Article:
These dividends are not necessarily returned to the investors (unless dividend payout option is invested in) In most cases, they are simply reinvested in same/different stocks.
In any case, you should not opt for dividend payout option of any mutual fund expecting a regular cash flow. There are many better options to generate a regular (monthly) cash flow.
ELSS Mutual Funds
Who likes to pay taxes?
We are pretty sure no one raised their hands. Because we have never come across a single person who enjoys paying taxes.
The government is actually trying to help you save taxes via the Income Tax Act.
The Income Tax Act Section 80C states that an individual can reduce his taxable income by up to Rs. 1,50,000. This can be done by investing an equivalent sum in the following assets –
As you can see, Equity Linked Saving Scheme or ELSS Mutual Funds is the best investment instrument to save taxes under section 80C.
So, an ELSS mutual fund differs from a diversified equity mutual fund in two aspects –
- A compulsory 3-year lock-in
- Provision to claim tax benefit of up to Rs. 1,50,000 per financial year
In terms of risk and return, most ELSS mutual funds invest predominantly in large cap stocks.
While most people are aware about the tax advantages offered by ELSS mutual funds, no one really knows how to go about investing in ELSS mutual funds.
You can read this piece to understand what works best for ELSS mutual funds – SIP or lump-sum.
We have saved the riskiest mutual fund type for the end.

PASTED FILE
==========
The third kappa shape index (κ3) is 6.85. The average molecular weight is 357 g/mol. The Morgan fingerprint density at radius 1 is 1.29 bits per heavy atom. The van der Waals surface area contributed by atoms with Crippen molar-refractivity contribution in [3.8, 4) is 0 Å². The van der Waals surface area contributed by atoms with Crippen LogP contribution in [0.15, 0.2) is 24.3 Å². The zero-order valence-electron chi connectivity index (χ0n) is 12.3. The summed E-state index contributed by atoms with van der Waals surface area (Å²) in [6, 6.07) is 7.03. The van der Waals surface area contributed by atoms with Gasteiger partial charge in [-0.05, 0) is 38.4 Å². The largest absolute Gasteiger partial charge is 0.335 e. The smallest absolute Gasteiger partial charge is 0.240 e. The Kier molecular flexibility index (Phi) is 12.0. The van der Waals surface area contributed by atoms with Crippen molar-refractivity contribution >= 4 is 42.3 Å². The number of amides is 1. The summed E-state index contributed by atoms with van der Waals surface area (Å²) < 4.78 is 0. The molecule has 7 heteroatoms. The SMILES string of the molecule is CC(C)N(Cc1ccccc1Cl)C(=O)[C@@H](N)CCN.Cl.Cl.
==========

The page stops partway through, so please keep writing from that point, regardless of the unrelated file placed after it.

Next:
Sectoral or thematic funds invest in stocks of companies related to a sector or theme.
A sector could be IT, manufacturing, automobile, pharma etc. A theme could be housing or technology.
The distinction between a sector and theme is very fine (if any!). This is why when it comes to mutual funds sectoral and thematic are terms that are used quite interchangeably.
The problem with a sector is that every sector has a business cycle. When you are investing in a sectoral mutual fund you are not able to diversify among different sectors.
Imagine you having invested in an IT mutual fund. It was doing pretty well when you invested. However, of late the rupee is becoming stronger and stronger against the dollar. IT firms which earn revenues in dollars are reporting less and less profits now. What happens then?
Not only is the IT mutual fund almost completely invested in IT stocks but also bound to do so even when the sector is going through a rough patch. So, you cannot even reverse the bad decision of investing in the IT sector.
This could happen to any sector at any time. That’s just how business cycles are. You cannot predict them accurately.
But what is worse is sector funds continue to invest in the same sector even when the sector is going through a downtrend.
Next time someone asks you to invest in a sector fund, ask that person where he sees that sector going over the next 5-10-20 years. Invest in a sector fund only if he has convincing logic or data, preferably both.
Index Funds (not a SEBI categorisation)
Another type of equity mutual fund is index funds. This is not a separate category per se but can appear under any of the above categories.
An index fund invests in stocks such that it shadows an index.
For example – ICICI Prudential NIFTY Next 50 Index Fund invests in companies ranked from 51 to 100 in terms of full market capitalization. Any guesses which category this fund belongs to?
You are right if you said Large Cap. Remember how SEBI has defined the top 100 companies in terms of full market capitalization as large cap companies?
An index fund can shadow any index like the NIFTY 50 or the SENSEX!
So those are the equity mutual fund categories you must know about.
Invest in the best equity mutual funds via the best investment method – Alpha SIP.